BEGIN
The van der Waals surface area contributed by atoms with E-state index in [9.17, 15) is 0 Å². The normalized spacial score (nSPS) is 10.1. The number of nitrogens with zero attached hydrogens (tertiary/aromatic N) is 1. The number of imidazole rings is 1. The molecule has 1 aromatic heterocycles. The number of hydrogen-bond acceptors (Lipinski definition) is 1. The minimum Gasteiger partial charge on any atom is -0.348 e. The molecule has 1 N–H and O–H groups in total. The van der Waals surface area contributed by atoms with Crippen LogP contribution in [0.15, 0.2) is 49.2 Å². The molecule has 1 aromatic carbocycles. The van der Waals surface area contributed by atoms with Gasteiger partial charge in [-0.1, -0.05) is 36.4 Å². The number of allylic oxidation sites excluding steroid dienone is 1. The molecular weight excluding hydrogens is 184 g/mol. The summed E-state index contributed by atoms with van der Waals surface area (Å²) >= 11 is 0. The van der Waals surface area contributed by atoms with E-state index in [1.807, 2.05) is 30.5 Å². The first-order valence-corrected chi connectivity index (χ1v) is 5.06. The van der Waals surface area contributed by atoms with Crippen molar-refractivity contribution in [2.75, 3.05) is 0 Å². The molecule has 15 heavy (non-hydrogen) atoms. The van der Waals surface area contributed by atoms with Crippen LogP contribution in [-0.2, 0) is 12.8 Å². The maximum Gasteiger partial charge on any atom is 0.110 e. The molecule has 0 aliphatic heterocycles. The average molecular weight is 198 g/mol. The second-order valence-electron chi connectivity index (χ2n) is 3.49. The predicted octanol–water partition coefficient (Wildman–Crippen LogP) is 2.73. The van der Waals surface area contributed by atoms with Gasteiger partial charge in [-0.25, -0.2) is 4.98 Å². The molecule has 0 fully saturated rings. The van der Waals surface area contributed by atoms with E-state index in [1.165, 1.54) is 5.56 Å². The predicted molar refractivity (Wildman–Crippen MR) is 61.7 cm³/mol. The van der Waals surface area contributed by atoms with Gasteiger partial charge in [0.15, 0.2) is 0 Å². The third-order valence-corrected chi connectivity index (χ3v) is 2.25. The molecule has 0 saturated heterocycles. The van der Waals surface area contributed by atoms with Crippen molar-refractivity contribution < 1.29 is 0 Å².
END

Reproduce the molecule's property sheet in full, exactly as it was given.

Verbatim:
The van der Waals surface area contributed by atoms with E-state index in [9.17, 15) is 0 Å². The normalized spacial score (nSPS) is 10.1. The number of nitrogens with zero attached hydrogens (tertiary/aromatic N) is 1. The number of imidazole rings is 1. The molecule has 1 aromatic heterocycles. The number of hydrogen-bond acceptors (Lipinski definition) is 1. The minimum Gasteiger partial charge on any atom is -0.348 e. The molecule has 1 N–H and O–H groups in total. The van der Waals surface area contributed by atoms with Crippen LogP contribution in [0.15, 0.2) is 49.2 Å². The molecule has 1 aromatic carbocycles. The van der Waals surface area contributed by atoms with Gasteiger partial charge in [-0.1, -0.05) is 36.4 Å². The number of allylic oxidation sites excluding steroid dienone is 1. The molecular weight excluding hydrogens is 184 g/mol. The summed E-state index contributed by atoms with van der Waals surface area (Å²) >= 11 is 0. The van der Waals surface area contributed by atoms with E-state index in [1.807, 2.05) is 30.5 Å². The first-order valence-corrected chi connectivity index (χ1v) is 5.06. The van der Waals surface area contributed by atoms with Crippen molar-refractivity contribution in [2.75, 3.05) is 0 Å². The molecule has 15 heavy (non-hydrogen) atoms. The van der Waals surface area contributed by atoms with Crippen LogP contribution in [-0.2, 0) is 12.8 Å². The maximum Gasteiger partial charge on any atom is 0.110 e. The molecule has 0 aliphatic heterocycles. The average molecular weight is 198 g/mol. The second-order valence-electron chi connectivity index (χ2n) is 3.49. The predicted octanol–water partition coefficient (Wildman–Crippen LogP) is 2.73. The van der Waals surface area contributed by atoms with Gasteiger partial charge in [-0.25, -0.2) is 4.98 Å². The molecule has 0 fully saturated rings. The van der Waals surface area contributed by atoms with E-state index in [1.165, 1.54) is 5.56 Å². The predicted molar refractivity (Wildman–Crippen MR) is 61.7 cm³/mol. The van der Waals surface area contributed by atoms with Gasteiger partial charge in [0.15, 0.2) is 0 Å². The third-order valence-corrected chi connectivity index (χ3v) is 2.25. The molecule has 0 saturated heterocycles. The van der Waals surface area contributed by atoms with Crippen molar-refractivity contribution < 1.29 is 0 Å².